Chausette – What’s your plan? What’s next for you?

Calcetine – What do you mean?

Chausette – Like, are you looking at talking with Fruta finally… you’re always talking about her.

Calcetine – Yeah that’s because she’s my friend, Chausette. (Beat) Look, I gotta go anyway. Make sure you grab your mothballs out of the fridge. I don’t want them stinking up the place.

(Exit Calcetine)

Narrator – Alone, in Calcetine’s house, Chausette sought revenge.

Chausette – (Looking up and around) What? No I’m not. Look I don’t want to burn this bridge if I can avoid it. Calcetine is still a good guy.

Narrator – Yeah but like… his voice? What an idiot.

Chausette – Shut the fuck up.

Narrator – And then a boulder fell from the sky and crushed Chausette and her stupid choices.

Chausette – (Bouncing, panicked) Ahhhhh! (Exit Chausette)

___

(Open on Chausette and Hanes “hugging”)

Narrator – Finally, at the end of the performance, our two leads were together, despite the odds. It was as if destiny was… pulling them apart, but also somehow continuing to pull them closer together or something. I guess that destiny works in mysterious ways in these shows.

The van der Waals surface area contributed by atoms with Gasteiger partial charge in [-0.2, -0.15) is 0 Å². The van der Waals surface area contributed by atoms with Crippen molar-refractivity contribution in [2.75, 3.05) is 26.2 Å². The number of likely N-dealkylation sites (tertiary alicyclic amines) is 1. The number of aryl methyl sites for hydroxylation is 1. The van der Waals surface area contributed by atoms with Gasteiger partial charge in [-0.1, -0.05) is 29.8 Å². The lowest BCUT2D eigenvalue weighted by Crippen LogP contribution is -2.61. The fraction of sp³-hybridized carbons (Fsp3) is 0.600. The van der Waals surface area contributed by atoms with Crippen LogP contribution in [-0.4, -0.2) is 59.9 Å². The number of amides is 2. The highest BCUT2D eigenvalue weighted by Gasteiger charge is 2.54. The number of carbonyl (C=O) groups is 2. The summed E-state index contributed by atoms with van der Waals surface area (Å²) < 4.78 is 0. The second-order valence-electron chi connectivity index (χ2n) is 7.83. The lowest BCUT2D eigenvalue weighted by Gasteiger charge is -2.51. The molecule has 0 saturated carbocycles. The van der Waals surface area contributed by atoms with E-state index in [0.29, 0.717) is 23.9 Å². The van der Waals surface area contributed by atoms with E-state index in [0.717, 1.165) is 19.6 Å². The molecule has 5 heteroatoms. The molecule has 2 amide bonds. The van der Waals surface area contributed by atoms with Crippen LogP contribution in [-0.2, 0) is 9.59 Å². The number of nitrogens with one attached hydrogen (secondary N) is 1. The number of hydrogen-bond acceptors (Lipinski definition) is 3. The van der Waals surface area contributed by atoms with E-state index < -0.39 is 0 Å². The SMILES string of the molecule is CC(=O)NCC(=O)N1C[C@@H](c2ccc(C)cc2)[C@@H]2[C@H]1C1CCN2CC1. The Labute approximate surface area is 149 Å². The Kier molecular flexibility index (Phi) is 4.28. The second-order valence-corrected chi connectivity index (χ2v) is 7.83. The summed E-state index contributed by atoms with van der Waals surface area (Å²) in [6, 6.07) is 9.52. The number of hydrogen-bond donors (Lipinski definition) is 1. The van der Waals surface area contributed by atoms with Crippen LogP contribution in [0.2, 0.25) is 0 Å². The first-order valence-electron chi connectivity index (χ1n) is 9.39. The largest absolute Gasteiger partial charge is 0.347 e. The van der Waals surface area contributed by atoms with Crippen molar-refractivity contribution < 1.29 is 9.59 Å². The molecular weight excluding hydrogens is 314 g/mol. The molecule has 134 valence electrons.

Hanes – (Looking up) Bit on the nose, isn’t that?

Narrator – And then an even bigger boulder went and totally crushed Hanes.

(Hanes looks around, shaken)

Chausette – Don’t listen to him, schnookums. (Looking up) That’s not gonna work twice! (Back to Hanes) He’s just jealous of us.

Hanes – Wait… why would he be jealous of us? Isn’t this supposed to be a tragedy? Aren’t star-crossed lovers a bad thing to be?

Chausette – Well I don’t think that’s stopped people from wanting to be them before.

Hanes – Is it the death thing? Are we even star-crossed if we don’t both die or something. At least one, right?

Chausette – I hope not. We did just go through a lot of effort to get here. (Both look up) Got anything to add here? (Beat) Guess not.

Hanes – Do we have to like… kill ourselves? Is that how this ends?

Chausette – Oh just be quiet, Hanes, before you bring on something we don’t want. Maybe we’re just in a romance, and nothing bad happens to us at the end. We’re just happy together forever.

Narrator – “Happy”.

(Both look up, then back down to each other, then spike camera)

THE END

Man bowing and holding all four socks limply in his hands.
Curtain call.

That was really fun to do, actually.

Firstly, I want to address the elephant in the room. This is not a video. This is actually a set of still images to accompany the script. I made the puppets, why didn’t I go all in and make this a full puppet show?

Well that’s quite easy to answer if you’ve ever made videos before. Editing is time consuming as HELL, and I simply couldn’t do the full performance despite my wishes. I even had a couple of my friends signed on to help me film and act out the characters. I’ll likely try to film this all the way through some day.